Building Clinical Reasoning Skills

Research shows that physicians who are able to provide a semantically rich summarization of a case are much more accurate in making a clinical diagnosis.

Teaching clinical reasoning is one of Aquifer’s foremost educational goals. In following a virtual patient from presentation to outcome, students hone their skills in recognizing and interpreting clinical signs and symptoms. Each of our cases follows a structure that highlights the components of clinical reasoning––from gathering knowledge of the patient’s history and risk factors to making an informed opinion of the patient’s clinical status to developing a differential diagnosis, selecting diagnostic studies, and implementing a management plan. Through active engagement your learners can use deliberate practice to cultivate their clinical reasoning skills.

How is clinical reasoning learned?

Contribution by Valerie Lang, MD, MHE

Medical knowledge is essential, but insufficient, for effective clinical reasoning. Students need to organize their knowledge in a way that allows them to identify and solve clinical problems. (Norman, Charlin, et al.) The “dual-processing” model of clinical reasoning identifies two processes: Type 1 (fast, “instinctive,” heuristic) and Type 2 (slow, analytical). (Norman) There is much debate over which type is more error-prone (Norman, Eva, Croskerry), but it is generally acknowledged that experts use Type 1 reasoning when faced with problems in their field, but switch to Type 2 reasoning when faced with unfamiliar problems. Novices tend to use Type 2 but tend toward Type 1 reasoning as they develop experience. (Norman, Eva, et al.)

To develop skills in clinical reasoning, students need deliberate practice applying their knowledge to clinical cases (Eva, Norman), either virtual (e.g. paper, on-line, standardized patient) or real (e.g., patient care), and have the opportunity to reflect on the diagnostic and treatment decisions they make. Real clinical experience is essential, but idiosyncratic. Students may not encounter patients with the ideal breadth of conditions or at a stage of their illness that is most helpful for developing reasoning skills. With the increase in hand-offs in inpatient settings, students are more likely to meet their patients after a diagnosis has already been established. The lost opportunity to evaluate “fresh” patients is associated with decreased learning. (Lang)

How do Aquifer cases help students learn clinical reasoning?

Aquifer cases provide students with the opportunity for deliberate practice in clinical reasoning. The context in which clinical reasoning is learned is important. Students are more likely to correctly solve a case if it is presented in the same context in which it was learned. (Durning, et al.) The real clinical environment is highly complex and data-heavy, and can cognitively overload the novice learner. (Merrienboer) By providing an authentic clinical and social context for cases, while reducing the amount of cognitive overload, Aquifer virtual patient cases give students a robust opportunity to develop their clinical reasoning skills in a setting that is specifically designed for their level.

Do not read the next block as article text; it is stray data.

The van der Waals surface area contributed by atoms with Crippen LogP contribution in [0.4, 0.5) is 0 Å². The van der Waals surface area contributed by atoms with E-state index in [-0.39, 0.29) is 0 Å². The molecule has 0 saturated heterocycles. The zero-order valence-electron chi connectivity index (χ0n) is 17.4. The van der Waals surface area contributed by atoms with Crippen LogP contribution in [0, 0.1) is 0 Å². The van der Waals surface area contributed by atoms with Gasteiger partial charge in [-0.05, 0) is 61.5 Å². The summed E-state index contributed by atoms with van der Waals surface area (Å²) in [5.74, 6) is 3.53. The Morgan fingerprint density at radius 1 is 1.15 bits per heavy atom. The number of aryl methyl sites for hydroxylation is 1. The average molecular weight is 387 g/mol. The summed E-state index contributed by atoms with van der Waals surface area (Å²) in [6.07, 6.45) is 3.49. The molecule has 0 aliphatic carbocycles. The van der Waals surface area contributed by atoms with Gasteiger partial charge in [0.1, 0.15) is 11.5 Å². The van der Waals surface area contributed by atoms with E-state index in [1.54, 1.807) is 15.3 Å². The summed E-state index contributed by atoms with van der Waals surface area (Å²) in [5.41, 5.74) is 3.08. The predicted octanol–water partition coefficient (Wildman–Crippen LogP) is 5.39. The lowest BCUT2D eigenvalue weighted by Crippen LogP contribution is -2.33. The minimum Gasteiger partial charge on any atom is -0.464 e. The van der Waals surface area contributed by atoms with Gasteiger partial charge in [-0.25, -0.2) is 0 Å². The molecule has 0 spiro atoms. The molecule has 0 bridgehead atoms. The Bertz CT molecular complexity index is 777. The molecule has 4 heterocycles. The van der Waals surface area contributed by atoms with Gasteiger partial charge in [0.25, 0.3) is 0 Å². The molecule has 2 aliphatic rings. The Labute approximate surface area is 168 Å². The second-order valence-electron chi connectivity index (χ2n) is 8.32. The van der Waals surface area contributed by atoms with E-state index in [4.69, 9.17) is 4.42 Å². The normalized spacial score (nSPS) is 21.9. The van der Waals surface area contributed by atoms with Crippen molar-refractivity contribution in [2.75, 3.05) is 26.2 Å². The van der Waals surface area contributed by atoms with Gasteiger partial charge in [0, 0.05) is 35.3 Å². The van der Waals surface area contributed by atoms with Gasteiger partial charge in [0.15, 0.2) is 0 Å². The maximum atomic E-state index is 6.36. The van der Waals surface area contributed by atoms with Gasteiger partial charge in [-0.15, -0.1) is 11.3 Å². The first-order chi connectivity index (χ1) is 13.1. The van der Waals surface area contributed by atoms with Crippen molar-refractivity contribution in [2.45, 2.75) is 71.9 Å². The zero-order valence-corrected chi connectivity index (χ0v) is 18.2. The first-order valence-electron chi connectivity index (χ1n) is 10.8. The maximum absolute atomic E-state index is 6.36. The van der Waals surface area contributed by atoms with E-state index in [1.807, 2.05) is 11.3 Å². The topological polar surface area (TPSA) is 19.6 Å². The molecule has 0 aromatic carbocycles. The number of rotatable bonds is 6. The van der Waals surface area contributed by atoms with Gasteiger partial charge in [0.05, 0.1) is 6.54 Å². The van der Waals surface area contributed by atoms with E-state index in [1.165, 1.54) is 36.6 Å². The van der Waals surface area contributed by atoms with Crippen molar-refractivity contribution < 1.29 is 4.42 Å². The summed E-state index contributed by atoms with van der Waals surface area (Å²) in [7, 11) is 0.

Most of the Aquifer virtual patients present with an undifferentiated complaint or lab abnormality, such as cough or anemia. Students practice identifying the key findings from the history, physical exam, and test data. They synthesize the case into a concise summary statement, identify a differential diagnosis, and learn the relative diagnostic value of each of the key findings. They make decisions about what tests and treatments are important for identifying and resolving the patient’s problem. At each step, they must commit to a decision, then receive feedback and explanations about the correct and incorrect responses. This provides practice in a safe, but interactive environment. It gives students a framework to approach real patients with similar problems in a more sophisticated manner. (Edelbring, et al.)

Norman G. Research in clinical reasoning: past history and current trends. Medical Education 2005;39:418-27.

Liaison Committee on Medical Education. Standards for Accreditation of Medical Education Programs Leading to the M.D. Degree. May 2012.

Charlin B, Boshuizen HP, Custers EJ, Feltovich PJ. Scripts and clinical reasoning. Medical Education 2007;41:1178-84.

Boshuizen HP, Schmidt HG. The development of clinical reasoning expertise. Clinical Reasoning in the Health Professions2008:113-21.

Norman G. Dual processing and diagnostic errors. Advances in Health Sciences Education: Theory and Practice 2009;14 Suppl 1:37-49.

Norman GR, Eva KW. Diagnostic error and clinical reasoning. Medical Education 2010;44:94-100.

Croskerry P. Clinical cognition and diagnostic error: applications of a dual process model of reasoning. Advances in Health Sciences Education 2009;14:27-35.

Norman G, Young M, Brooks L. Non-analytical models of clinical reasoning: the role of experience. Medical Education 2007;41:1140-5.

Lang VJ, Mooney CJ, O’Connor AB, Bordley DR, Lurie SJ. Association between hand-off patients and subject exam performance in medicine clerkship students. Journal of General Internal Medicine 2009;24:1018-22.

Edelbring S, Dastmalchi M, Hult H, Lundberg IE, Dahlgren LO. Experiencing virtual patients in clinical learning: a phenomenological study. Advances in Health Sciences Education: Theory and Practice 2011;16:331-45.

Koens F, Mann KV, Custers EJ, Ten Cate OT. Analysing the concept of context in medical education. Medical Education2005;39:1243-9.

van Merrienboer JJ, Sweller J. Cognitive load theory in health professional education: design principles and strategies. Medical Education 2010;44:85-93.